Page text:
Libya Capital City, About Tripoli Tourism and Travel
(Libya, LY, North Africa)
Whilst it has an undeniable cosmopolitan feel, Tripoli is still a fairly quiet place to visit during the daytime. In the early evening, however, the city starts to come to life as families and visitors take advantage of the cooler temperatures to enjoy its restaurants or simply take a stroll along the seafront.
Tripoli's architecture and atmosphere are something of a mixture of the Mediterranean and Arabic worlds that have helped to create the city we see today.
Tourism and General Information
It is thought that the city of Tripoli was originally founded in the 7th century BC by the Phoenicians. Since then, it has fallen under the control of many countries. Under the Romans, it became known as the Regio Tripolitana. When the Roman Empire finally came crashing down, Tripoli was invaded by the barbarian hordes and later the Byzantines. The Ottoman Turks, Spain
and Britain have all briefly held power in the city. In 1951, Tripoli became the capital city of a newly independent Libya, along with Benghazi. However, since the 1970s, the city has enjoyed the status of being Libya's only capital.
Today, Tripoli is home to over one million people. Tripoli's 'Old Town', also known as the Medina, is on the site of the original ancient Phoenician city. The historic high walls date from Roman times, although most of the stone architecture seen within this neighbourhood actually sprang up in the 16th century.
Despite recent developments, this part of Tripoli has managed to retain much of its original charm. Today, the original wall still embraces the vast palace complex, as well as boasting numerous statues and fountains. Entrance to the Medina can be gained via any one of three gates, although the most popular one is situated by Green Square. The Medina's main street is the Sharia Jamaa ad-Draghut.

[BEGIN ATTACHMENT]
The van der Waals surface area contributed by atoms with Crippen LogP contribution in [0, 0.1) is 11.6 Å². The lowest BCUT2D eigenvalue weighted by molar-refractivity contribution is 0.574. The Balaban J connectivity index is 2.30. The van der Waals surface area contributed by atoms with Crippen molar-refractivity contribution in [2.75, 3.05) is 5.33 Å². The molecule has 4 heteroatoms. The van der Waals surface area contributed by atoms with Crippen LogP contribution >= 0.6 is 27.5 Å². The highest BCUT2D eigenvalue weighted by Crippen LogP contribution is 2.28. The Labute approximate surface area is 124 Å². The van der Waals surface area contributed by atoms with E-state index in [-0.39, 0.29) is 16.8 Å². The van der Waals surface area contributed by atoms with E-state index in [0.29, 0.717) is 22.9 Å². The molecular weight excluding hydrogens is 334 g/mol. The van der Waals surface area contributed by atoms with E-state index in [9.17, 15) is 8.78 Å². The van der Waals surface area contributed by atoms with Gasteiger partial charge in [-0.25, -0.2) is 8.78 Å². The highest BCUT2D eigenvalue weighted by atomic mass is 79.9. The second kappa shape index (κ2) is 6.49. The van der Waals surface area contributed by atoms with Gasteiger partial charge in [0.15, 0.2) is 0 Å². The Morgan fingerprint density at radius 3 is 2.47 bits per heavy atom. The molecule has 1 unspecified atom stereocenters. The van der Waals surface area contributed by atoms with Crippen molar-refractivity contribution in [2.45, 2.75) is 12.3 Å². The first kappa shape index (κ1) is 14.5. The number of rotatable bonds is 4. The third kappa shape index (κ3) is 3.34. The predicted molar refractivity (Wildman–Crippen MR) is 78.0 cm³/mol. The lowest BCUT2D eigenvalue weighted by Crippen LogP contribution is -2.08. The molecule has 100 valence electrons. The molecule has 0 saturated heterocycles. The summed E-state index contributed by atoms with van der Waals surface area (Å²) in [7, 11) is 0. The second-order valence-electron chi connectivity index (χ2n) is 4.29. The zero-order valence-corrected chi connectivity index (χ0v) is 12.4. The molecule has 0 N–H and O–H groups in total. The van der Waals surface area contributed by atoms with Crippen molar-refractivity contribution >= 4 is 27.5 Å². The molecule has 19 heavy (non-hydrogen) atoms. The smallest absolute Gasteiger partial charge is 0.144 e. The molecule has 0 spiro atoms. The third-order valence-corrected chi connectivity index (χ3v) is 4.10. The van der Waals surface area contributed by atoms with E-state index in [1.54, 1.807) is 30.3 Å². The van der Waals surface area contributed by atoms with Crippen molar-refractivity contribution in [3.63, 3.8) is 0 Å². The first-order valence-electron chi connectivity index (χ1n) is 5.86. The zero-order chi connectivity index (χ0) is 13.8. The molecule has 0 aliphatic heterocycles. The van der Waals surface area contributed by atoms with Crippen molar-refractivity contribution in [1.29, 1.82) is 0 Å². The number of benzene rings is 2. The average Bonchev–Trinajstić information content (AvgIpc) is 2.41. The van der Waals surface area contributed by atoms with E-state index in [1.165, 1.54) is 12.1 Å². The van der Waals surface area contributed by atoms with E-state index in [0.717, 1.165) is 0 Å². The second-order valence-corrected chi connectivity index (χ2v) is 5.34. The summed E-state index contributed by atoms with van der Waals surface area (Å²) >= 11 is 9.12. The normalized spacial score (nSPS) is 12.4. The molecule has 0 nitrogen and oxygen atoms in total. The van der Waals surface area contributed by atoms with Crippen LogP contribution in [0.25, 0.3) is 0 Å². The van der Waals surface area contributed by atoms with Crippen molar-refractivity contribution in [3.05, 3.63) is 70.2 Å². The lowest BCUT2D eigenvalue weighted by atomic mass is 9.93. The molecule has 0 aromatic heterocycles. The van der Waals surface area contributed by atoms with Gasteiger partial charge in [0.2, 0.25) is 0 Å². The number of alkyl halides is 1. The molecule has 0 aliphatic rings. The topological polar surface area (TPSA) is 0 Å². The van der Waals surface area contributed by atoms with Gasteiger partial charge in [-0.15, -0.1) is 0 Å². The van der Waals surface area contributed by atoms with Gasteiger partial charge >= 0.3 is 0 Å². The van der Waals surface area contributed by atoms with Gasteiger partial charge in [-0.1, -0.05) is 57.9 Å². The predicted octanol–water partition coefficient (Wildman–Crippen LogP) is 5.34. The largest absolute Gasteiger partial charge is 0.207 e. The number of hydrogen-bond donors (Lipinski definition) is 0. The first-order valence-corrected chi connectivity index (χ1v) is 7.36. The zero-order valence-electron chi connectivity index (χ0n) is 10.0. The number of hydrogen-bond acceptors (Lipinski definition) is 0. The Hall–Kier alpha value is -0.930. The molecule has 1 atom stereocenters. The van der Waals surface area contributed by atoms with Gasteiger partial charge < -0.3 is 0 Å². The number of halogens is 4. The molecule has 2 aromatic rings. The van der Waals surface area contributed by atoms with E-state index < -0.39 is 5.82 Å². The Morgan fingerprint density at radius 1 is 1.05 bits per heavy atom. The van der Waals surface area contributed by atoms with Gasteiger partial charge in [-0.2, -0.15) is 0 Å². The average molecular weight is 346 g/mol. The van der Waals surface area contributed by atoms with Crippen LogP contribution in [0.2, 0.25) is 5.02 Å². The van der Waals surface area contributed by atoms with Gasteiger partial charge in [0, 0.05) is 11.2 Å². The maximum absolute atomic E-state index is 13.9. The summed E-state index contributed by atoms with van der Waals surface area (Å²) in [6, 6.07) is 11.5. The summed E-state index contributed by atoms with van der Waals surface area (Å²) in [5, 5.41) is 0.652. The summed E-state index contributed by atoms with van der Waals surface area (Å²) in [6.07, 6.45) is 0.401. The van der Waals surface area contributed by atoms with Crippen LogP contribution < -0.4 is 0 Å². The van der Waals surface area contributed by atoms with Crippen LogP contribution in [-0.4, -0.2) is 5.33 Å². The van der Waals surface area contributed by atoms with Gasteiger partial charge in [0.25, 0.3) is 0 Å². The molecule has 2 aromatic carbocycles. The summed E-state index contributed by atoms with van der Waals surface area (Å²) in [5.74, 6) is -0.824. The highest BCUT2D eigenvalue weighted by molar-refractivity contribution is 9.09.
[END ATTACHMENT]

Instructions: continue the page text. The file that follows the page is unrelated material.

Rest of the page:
Tripoli also has a modern district, which grew up as a result of expansion that took place from the 18th century onwards. Populated mostly by high-rise buildings, there is little that stands out when it comes to architecture, although the promenade does give this district a definite seaside feel. The main commercial area leads off Green Square.
A third district, Tripoli Greens, is currently under development. Situated between Tripoli's international airport and the Old Town (Medina), this district will ultimately provide sustainable accommodation for Libya's government offices.
Tripoli has plenty of attractions to entertain visitors to the city. Popular sights include Assaraya al-Hamra
, also known as the Red Castle. As time goes by, more and more palaces are becoming accessible to tourists. The city also has a number of notable mosques. Close to the Gurgi Mosque is the Arch of Marcus Aurelius, Tripoli's only Roman remain. Energetic visitors might like to climb the city walls, which offer great panoramic views of the city.
Tripoli's souks and bazaars also provide a fascinating glimpse into life in the Libyan capital. The rich history of Tripoli and the surrounding area can be explored by visiting the city's museums, most notably the acclaimed Jamahiriya Museum
that is situated within the Red Castle.